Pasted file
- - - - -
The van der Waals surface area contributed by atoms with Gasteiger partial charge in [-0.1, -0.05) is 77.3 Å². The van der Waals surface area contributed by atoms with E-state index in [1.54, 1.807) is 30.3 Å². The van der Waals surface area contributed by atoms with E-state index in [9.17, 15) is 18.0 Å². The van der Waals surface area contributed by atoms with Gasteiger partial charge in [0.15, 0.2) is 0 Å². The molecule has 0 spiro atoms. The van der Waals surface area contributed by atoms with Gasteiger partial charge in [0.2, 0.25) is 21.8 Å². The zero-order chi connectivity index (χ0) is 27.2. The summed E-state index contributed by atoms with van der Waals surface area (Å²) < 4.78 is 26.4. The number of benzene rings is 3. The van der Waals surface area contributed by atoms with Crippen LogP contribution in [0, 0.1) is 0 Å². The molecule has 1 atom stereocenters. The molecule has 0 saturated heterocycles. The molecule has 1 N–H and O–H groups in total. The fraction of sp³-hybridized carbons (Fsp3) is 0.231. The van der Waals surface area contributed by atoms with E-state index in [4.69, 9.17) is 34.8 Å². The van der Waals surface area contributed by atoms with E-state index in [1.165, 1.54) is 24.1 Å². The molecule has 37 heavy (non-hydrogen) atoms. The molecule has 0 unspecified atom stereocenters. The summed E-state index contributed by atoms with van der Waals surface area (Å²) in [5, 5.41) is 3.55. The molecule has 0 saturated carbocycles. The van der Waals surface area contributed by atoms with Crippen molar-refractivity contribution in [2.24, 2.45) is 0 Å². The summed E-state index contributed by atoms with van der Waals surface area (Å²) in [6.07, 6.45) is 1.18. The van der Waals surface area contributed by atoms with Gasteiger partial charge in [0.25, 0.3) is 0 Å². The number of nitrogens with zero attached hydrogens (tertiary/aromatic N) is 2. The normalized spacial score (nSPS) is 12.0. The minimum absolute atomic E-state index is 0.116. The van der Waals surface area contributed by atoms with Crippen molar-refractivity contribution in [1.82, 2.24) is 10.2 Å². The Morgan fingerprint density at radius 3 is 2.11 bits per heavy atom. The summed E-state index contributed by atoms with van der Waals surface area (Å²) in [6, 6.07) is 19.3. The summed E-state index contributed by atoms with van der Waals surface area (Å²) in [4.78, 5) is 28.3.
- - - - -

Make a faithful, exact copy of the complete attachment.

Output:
The van der Waals surface area contributed by atoms with Gasteiger partial charge in [-0.1, -0.05) is 77.3 Å². The van der Waals surface area contributed by atoms with E-state index in [1.54, 1.807) is 30.3 Å². The van der Waals surface area contributed by atoms with E-state index in [9.17, 15) is 18.0 Å². The van der Waals surface area contributed by atoms with Gasteiger partial charge in [0.15, 0.2) is 0 Å². The molecule has 0 spiro atoms. The van der Waals surface area contributed by atoms with Gasteiger partial charge in [0.2, 0.25) is 21.8 Å². The zero-order chi connectivity index (χ0) is 27.2. The summed E-state index contributed by atoms with van der Waals surface area (Å²) < 4.78 is 26.4. The number of benzene rings is 3. The van der Waals surface area contributed by atoms with Crippen LogP contribution in [0, 0.1) is 0 Å². The molecule has 1 atom stereocenters. The molecule has 0 saturated heterocycles. The molecule has 1 N–H and O–H groups in total. The fraction of sp³-hybridized carbons (Fsp3) is 0.231. The van der Waals surface area contributed by atoms with E-state index in [4.69, 9.17) is 34.8 Å². The van der Waals surface area contributed by atoms with E-state index in [1.165, 1.54) is 24.1 Å². The molecule has 37 heavy (non-hydrogen) atoms. The molecule has 0 unspecified atom stereocenters. The summed E-state index contributed by atoms with van der Waals surface area (Å²) in [5, 5.41) is 3.55. The molecule has 0 saturated carbocycles. The van der Waals surface area contributed by atoms with Crippen molar-refractivity contribution in [2.24, 2.45) is 0 Å². The summed E-state index contributed by atoms with van der Waals surface area (Å²) in [6.07, 6.45) is 1.18. The van der Waals surface area contributed by atoms with Gasteiger partial charge in [0.25, 0.3) is 0 Å². The number of nitrogens with zero attached hydrogens (tertiary/aromatic N) is 2. The normalized spacial score (nSPS) is 12.0. The minimum absolute atomic E-state index is 0.116. The van der Waals surface area contributed by atoms with Crippen molar-refractivity contribution in [1.82, 2.24) is 10.2 Å². The Morgan fingerprint density at radius 3 is 2.11 bits per heavy atom. The summed E-state index contributed by atoms with van der Waals surface area (Å²) in [6, 6.07) is 19.3. The summed E-state index contributed by atoms with van der Waals surface area (Å²) in [4.78, 5) is 28.3.